…And another month goes by before I post again. Predictable, no? Especially on the heels of a resolution to post more often. Well, we’ll see what adding “Blog” to my to-do app on a repeating basis will accomplish.
I think part of why I haven’t been posting lately is that I’ve been working on a couple of projects that, until recently, were secret. I still won’t post about one of them, because it’s a present for someone and she should really get to see it first, but my Pantone Color Challenge quilt has been out on Instagram for a couple of weeks now, so let’s talk about that for a while!
The challenge was issued by the Central Jersey Modern Quilt Guild, of which I am an enthusiastic member. Pantone’s Color of the Year is “Greenery”, so those of us who signed up for the challenge were given a half-yard cut of Kona Lime, which was judged to be equivalent, and told to make a modern quilt with it measuring 18″ square. I tend to think of myself more as a post-modern quilter; I like breaking categories and defining my own artistic space, but I also love rising to meet a challenge, and I decided I wanted to make something REALLY modern for this one.
After a couple of weeks of thinking about it, lying in bed one night, I came up with this:
I’ve got a special love for hexagons, since they were my grandmother’s favorite shape to work with, and the hand-sewing in a small EPP project like this is a great way to unwind in front of Netflix. The color mix was inspired by my much-beloved collection of Rowan shot cottons, which I acquired last year in a splurge of self-indulgence (along with some of their lovely woven stripes) and hadn’t used yet. The column of geometric shapes, I planned to make three-dimensional, using the chopkey technique that I learned in a workshop with Rami Kim two years ago (more on that later). The hexagons of diminishing size, I planned to make by sewing bands of green fabric around the edges, but I later decided that that would make them look like they were receding into the background, while I wanted them to float on top. But I’m getting ahead of myself.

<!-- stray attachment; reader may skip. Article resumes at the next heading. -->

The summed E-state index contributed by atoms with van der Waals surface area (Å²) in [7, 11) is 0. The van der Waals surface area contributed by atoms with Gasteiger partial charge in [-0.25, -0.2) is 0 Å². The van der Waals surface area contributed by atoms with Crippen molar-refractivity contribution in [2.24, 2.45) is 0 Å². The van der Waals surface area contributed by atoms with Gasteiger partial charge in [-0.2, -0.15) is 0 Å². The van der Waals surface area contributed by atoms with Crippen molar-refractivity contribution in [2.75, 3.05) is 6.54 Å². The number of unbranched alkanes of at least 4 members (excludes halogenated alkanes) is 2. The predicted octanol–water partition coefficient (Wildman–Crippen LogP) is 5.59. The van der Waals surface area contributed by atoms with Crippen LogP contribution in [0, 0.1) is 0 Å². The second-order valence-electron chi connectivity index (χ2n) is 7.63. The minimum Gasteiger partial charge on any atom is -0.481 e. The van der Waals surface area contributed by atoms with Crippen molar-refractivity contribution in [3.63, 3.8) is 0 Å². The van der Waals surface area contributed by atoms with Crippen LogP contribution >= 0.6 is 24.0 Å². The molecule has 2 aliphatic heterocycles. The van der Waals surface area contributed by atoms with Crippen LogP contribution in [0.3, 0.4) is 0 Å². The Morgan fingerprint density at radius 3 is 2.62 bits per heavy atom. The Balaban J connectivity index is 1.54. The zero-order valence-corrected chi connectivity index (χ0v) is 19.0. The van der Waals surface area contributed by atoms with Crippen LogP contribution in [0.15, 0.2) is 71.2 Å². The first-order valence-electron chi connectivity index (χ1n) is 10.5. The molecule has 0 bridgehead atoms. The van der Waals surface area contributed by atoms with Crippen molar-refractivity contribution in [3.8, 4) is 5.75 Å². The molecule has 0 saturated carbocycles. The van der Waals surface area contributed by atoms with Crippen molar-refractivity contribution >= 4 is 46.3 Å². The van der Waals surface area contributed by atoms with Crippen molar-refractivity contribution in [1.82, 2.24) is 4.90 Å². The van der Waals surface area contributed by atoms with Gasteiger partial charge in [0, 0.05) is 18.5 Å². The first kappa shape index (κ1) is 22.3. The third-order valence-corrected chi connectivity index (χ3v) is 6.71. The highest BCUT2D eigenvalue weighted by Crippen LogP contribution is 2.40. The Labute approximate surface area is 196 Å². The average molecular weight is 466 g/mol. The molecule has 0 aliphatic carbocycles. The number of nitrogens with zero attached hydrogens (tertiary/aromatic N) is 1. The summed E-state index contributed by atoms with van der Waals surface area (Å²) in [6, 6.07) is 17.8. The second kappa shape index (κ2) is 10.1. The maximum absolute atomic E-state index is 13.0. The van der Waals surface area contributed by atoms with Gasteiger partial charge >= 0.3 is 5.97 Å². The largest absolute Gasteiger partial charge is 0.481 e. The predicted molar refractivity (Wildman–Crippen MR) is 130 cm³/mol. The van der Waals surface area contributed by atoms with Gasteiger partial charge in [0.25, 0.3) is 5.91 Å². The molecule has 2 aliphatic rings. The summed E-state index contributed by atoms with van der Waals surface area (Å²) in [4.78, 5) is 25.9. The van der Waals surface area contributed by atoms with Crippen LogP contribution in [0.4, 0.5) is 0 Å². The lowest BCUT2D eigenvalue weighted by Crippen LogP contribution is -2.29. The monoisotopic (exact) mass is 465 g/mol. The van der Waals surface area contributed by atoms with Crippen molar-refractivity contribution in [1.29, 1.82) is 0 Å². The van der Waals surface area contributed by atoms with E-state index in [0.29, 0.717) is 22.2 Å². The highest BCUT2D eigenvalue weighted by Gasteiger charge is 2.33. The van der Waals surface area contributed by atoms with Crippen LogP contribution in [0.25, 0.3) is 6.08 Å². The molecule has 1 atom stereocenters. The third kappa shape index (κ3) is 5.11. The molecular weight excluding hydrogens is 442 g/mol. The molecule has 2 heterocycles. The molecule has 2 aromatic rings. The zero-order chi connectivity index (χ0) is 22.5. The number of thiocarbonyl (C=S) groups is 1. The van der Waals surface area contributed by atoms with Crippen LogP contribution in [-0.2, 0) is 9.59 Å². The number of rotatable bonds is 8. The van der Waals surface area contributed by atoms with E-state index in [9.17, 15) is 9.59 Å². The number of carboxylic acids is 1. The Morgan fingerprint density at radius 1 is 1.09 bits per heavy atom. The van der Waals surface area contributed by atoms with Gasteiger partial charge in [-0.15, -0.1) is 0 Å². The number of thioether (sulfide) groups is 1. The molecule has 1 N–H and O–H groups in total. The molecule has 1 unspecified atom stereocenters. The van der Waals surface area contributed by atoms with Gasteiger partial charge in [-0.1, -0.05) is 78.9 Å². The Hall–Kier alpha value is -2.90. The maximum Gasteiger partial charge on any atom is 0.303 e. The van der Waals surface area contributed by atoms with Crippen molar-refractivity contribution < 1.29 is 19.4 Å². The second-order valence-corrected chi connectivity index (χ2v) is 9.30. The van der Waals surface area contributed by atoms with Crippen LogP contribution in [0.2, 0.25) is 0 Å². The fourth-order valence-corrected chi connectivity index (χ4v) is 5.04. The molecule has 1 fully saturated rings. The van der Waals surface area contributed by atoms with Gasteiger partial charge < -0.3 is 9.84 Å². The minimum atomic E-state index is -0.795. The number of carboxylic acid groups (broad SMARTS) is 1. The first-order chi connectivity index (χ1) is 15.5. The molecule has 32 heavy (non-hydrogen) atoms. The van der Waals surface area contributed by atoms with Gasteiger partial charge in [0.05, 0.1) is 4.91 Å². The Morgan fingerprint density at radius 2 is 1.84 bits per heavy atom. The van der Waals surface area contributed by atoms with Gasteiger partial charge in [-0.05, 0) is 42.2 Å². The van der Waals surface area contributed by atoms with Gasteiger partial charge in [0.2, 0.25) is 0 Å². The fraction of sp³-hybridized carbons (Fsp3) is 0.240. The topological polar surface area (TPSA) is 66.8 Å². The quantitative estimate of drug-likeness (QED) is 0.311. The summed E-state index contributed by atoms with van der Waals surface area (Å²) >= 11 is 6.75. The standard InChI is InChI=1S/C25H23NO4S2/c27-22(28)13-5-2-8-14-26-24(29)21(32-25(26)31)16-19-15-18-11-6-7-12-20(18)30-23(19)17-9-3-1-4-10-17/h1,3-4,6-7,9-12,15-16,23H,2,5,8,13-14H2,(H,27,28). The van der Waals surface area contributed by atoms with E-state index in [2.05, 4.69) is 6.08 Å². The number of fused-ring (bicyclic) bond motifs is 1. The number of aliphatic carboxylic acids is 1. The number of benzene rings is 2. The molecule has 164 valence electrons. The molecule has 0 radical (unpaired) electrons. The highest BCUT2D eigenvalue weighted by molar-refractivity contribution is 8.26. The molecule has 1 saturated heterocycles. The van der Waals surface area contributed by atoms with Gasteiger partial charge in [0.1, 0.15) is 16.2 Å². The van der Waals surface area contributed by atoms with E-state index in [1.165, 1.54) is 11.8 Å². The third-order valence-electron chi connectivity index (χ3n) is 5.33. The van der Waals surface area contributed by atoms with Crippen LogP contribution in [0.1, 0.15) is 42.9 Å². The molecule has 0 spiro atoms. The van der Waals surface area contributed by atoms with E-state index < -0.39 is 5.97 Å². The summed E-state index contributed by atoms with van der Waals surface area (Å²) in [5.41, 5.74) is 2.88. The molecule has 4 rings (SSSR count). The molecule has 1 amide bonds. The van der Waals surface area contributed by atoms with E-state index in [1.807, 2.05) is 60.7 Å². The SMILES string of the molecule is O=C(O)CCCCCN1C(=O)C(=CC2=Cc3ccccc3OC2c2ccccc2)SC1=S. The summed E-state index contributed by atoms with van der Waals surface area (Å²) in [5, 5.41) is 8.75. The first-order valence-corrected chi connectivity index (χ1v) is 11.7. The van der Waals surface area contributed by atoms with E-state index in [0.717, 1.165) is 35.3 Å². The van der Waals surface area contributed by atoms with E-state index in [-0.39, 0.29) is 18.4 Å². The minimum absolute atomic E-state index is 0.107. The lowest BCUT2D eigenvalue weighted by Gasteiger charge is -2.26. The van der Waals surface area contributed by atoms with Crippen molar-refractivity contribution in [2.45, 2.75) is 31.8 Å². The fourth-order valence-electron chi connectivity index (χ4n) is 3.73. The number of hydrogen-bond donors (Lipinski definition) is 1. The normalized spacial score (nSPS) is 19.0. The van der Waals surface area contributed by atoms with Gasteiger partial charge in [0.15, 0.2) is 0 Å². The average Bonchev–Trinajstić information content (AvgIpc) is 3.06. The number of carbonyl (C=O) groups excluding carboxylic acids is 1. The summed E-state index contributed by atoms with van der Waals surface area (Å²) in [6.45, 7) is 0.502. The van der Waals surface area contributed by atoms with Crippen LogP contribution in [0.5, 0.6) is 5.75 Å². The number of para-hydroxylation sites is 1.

Once I had the design, my husband helped me do a fabric pull.
Basically I just laid the greenery fabric in the bottom of the laundry basket, dumped my whole collection of shot cottons and woven stripes out on the dinner table, and the two of us went through and tried things next to the green fabric. When something worked, we threw it in the basket. My husband doesn’t make things himself (except physics theories) but he has excellent color sense, and I often ask him to help when I’m making design decisions.
I then had to make a second version of the sketch. The first one was just a free-hand thing and didn’t use the right measurements for regular hexagons, and since this project had to finish to a specific size, I needed to know how many templates to cut and what size they should be so I could actually fit in the whole design.
That produced this, which you will notice still does not have actual regular hexagons in it, but does have the right number of irregular ones to make an 18″ square. And if I hadn’t done the second sketch, I wouldn’t have known that my column of geometric shapes would have to end in not an octagon, but a nonagon!
I decided where the colors should go within the design and assigned each colored hexagon a letter, which I in turn wrote on the template piece that each color was basted to. For the smaller floating hexagons, I followed an interesting technique that I learned from Modern Handcraft’s Modern Hexies Tutorial.
First, you cut and baste the hexagons to templates, just as you would for English Paper Piecing.
Here’s my smallest one.
Once the hexagons are basted (with cotton thread), you press and steam them, to make sure they’ll hold their shape. Then, cut the basting stitches, take out the template, position them on the fabric where you want them, and glue them down instead of sewing. If you don’t apply glue all the way to the edges, they appear to float on the background!
I’ve been really happy with the results.
Next time, chopkeys!